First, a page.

London, Aug 13 (ANI): Russian government officials have reportedly assured gay athletes competing in the 2014 Winter Olympics at Sochi that they will not discrimination despite a controversial new law on gay propaganda.
According to BBC, the law prescribes fines for providing information on homosexuality to minors, with critics saying that its loose interpretation effectively hinders any kind of public gay rights event in Russia.
However, the Russian interior ministry dismissed the concerns as 'completely unfounded and unsubstantiated', in response to International Olympic Committee (IOC) chief Jacques Rogge query as how the law might affect the Sochi Games, and said that they regarded it as an attempt to undermine trust in the upcoming Sochi Olympics.
According to the ministry, there would be no issue with 'people who adhere to non-traditional sexual orientation but do not engage in these activities, nor stage any provocations', and take part peacefully in Olympic events together with everyone else.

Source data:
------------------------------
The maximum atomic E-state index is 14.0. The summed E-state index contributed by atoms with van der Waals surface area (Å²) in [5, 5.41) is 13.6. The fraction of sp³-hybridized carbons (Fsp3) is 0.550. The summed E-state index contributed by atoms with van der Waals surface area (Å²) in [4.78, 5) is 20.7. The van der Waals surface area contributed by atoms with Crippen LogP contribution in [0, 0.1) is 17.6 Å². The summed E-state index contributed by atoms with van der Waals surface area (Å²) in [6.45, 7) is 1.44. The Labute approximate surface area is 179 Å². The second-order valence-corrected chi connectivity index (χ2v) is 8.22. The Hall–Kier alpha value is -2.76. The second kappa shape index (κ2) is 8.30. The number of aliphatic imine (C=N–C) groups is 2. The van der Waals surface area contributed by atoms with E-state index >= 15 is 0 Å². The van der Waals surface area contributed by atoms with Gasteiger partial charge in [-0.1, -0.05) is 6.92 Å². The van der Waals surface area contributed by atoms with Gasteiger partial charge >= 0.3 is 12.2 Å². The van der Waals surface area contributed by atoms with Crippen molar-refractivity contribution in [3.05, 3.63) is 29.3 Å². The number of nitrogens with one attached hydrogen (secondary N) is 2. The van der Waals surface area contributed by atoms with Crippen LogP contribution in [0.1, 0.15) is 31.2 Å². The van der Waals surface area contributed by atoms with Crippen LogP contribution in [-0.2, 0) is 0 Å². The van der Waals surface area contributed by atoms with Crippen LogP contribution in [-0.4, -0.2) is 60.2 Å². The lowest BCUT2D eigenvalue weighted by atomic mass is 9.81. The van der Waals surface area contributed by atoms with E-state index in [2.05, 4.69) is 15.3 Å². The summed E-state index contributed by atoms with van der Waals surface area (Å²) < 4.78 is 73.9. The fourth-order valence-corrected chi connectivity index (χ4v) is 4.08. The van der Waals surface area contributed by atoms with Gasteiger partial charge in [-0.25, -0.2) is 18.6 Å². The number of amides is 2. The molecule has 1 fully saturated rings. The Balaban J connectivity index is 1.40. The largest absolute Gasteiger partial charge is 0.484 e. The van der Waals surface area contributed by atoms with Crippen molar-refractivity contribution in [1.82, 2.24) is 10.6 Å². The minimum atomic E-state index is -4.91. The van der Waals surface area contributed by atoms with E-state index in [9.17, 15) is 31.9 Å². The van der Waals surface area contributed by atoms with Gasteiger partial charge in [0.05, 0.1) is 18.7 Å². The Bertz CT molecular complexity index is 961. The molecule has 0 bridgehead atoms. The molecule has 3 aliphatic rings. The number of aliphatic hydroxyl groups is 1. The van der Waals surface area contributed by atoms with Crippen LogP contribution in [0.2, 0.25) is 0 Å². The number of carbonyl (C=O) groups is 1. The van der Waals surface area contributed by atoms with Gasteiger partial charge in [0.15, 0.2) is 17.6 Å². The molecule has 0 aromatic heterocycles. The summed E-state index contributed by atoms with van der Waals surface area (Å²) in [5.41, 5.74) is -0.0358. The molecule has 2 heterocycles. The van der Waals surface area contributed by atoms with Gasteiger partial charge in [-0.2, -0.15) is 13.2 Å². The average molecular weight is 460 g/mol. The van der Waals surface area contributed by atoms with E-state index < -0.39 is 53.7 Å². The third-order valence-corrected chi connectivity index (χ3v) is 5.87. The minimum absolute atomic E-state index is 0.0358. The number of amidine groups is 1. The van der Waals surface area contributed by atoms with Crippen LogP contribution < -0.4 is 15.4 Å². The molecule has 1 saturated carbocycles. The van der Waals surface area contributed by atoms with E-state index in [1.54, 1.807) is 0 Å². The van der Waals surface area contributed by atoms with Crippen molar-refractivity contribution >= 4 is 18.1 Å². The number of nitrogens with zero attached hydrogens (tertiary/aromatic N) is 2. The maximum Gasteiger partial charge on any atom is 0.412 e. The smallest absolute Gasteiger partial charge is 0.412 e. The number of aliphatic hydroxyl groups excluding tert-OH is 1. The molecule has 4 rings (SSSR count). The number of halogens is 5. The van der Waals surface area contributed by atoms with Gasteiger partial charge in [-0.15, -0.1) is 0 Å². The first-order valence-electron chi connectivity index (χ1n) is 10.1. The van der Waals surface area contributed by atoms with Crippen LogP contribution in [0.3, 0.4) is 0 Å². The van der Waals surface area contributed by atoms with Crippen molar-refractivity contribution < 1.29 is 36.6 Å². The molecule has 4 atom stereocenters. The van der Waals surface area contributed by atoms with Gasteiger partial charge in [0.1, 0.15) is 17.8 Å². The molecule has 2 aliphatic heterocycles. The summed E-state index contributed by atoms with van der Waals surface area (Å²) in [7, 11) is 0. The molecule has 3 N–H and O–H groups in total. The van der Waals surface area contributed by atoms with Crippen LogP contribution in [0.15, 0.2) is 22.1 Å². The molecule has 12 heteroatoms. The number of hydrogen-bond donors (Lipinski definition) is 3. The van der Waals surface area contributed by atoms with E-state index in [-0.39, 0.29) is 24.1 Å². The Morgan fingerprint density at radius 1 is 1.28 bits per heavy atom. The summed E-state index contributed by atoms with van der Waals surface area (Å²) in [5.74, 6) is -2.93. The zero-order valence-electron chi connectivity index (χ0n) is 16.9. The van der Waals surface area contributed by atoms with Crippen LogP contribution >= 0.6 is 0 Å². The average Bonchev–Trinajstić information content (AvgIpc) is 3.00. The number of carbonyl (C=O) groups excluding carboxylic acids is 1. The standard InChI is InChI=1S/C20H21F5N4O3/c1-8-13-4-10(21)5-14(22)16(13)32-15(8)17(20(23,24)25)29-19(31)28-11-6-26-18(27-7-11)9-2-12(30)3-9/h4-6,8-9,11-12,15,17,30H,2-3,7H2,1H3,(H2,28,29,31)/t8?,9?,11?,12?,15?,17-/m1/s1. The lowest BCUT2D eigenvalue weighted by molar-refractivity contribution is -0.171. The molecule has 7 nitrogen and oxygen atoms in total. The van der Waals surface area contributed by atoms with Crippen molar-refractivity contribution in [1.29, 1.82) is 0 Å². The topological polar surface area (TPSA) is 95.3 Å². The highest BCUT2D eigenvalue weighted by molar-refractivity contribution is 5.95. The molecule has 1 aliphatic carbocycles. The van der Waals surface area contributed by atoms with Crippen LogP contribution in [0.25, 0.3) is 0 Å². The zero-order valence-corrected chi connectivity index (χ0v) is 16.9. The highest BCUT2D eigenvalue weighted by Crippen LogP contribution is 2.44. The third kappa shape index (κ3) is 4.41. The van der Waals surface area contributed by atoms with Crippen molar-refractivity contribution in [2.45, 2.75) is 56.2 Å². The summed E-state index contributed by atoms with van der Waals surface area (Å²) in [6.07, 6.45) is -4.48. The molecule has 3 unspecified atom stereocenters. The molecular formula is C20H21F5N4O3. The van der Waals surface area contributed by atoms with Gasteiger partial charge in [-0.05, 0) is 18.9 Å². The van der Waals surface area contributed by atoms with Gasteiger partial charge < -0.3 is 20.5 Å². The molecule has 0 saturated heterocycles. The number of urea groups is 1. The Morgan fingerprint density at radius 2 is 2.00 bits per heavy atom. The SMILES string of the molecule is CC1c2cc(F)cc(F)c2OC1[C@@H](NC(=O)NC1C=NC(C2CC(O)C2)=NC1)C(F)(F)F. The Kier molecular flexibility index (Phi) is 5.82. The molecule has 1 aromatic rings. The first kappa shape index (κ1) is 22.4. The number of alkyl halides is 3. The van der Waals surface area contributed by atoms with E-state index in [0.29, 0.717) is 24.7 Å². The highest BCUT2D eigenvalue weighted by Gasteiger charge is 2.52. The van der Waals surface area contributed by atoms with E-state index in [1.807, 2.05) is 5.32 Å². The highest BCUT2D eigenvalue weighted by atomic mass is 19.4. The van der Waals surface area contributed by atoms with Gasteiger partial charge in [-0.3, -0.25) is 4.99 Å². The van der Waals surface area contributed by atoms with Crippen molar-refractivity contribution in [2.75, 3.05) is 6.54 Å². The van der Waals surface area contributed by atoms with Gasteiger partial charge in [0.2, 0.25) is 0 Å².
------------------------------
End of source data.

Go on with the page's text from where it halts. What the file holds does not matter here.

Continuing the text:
However, the ministry insisted that officials would also act during the Games to protect children 'from the propaganda of non-traditional sexual relations'
But Rogge said that there were still 'uncertainties' despite written assurances received from Sochi organisers, adding that the IOC is waiting for this clarification before having final judgement on these reassurances. (ANI)